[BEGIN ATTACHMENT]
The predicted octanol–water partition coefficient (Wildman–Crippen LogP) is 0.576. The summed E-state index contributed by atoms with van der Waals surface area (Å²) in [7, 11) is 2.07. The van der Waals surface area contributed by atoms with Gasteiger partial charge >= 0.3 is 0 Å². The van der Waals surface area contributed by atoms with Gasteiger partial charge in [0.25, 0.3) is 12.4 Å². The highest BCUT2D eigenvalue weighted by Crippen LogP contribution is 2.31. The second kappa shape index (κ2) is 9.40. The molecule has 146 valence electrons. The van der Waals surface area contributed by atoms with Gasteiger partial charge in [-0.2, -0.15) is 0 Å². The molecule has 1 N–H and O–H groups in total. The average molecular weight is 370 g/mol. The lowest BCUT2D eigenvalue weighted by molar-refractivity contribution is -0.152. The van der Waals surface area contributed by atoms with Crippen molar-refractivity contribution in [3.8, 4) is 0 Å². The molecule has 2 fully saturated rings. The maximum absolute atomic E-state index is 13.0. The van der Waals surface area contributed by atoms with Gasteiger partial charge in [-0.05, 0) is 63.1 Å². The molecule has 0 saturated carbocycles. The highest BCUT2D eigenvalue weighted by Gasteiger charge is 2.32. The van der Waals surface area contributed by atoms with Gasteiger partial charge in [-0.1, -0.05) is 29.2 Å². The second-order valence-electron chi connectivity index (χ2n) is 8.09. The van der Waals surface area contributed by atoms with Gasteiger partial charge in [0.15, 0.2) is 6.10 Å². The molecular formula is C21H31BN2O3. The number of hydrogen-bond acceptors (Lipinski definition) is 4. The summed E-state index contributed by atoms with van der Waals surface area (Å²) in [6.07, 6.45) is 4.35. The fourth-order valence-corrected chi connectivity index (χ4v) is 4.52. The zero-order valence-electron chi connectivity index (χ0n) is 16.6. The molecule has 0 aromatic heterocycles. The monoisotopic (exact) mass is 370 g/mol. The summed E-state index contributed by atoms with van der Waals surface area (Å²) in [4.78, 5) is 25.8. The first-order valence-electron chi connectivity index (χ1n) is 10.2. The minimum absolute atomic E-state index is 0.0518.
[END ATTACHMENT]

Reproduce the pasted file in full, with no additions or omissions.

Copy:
The predicted octanol–water partition coefficient (Wildman–Crippen LogP) is 0.576. The summed E-state index contributed by atoms with van der Waals surface area (Å²) in [7, 11) is 2.07. The van der Waals surface area contributed by atoms with Gasteiger partial charge >= 0.3 is 0 Å². The van der Waals surface area contributed by atoms with Gasteiger partial charge in [0.25, 0.3) is 12.4 Å². The highest BCUT2D eigenvalue weighted by Crippen LogP contribution is 2.31. The second kappa shape index (κ2) is 9.40. The molecule has 146 valence electrons. The van der Waals surface area contributed by atoms with Gasteiger partial charge in [-0.2, -0.15) is 0 Å². The molecule has 1 N–H and O–H groups in total. The average molecular weight is 370 g/mol. The lowest BCUT2D eigenvalue weighted by molar-refractivity contribution is -0.152. The van der Waals surface area contributed by atoms with Crippen molar-refractivity contribution in [3.8, 4) is 0 Å². The molecule has 2 fully saturated rings. The maximum absolute atomic E-state index is 13.0. The van der Waals surface area contributed by atoms with Gasteiger partial charge in [-0.05, 0) is 63.1 Å². The molecule has 0 saturated carbocycles. The highest BCUT2D eigenvalue weighted by Gasteiger charge is 2.32. The van der Waals surface area contributed by atoms with Gasteiger partial charge in [-0.1, -0.05) is 29.2 Å². The second-order valence-electron chi connectivity index (χ2n) is 8.09. The van der Waals surface area contributed by atoms with Gasteiger partial charge in [0.15, 0.2) is 6.10 Å². The molecular formula is C21H31BN2O3. The number of hydrogen-bond acceptors (Lipinski definition) is 4. The summed E-state index contributed by atoms with van der Waals surface area (Å²) in [6.07, 6.45) is 4.35. The fourth-order valence-corrected chi connectivity index (χ4v) is 4.52. The zero-order valence-electron chi connectivity index (χ0n) is 16.6. The molecule has 0 aromatic heterocycles. The monoisotopic (exact) mass is 370 g/mol. The summed E-state index contributed by atoms with van der Waals surface area (Å²) in [4.78, 5) is 25.8. The first-order valence-electron chi connectivity index (χ1n) is 10.2. The minimum absolute atomic E-state index is 0.0518.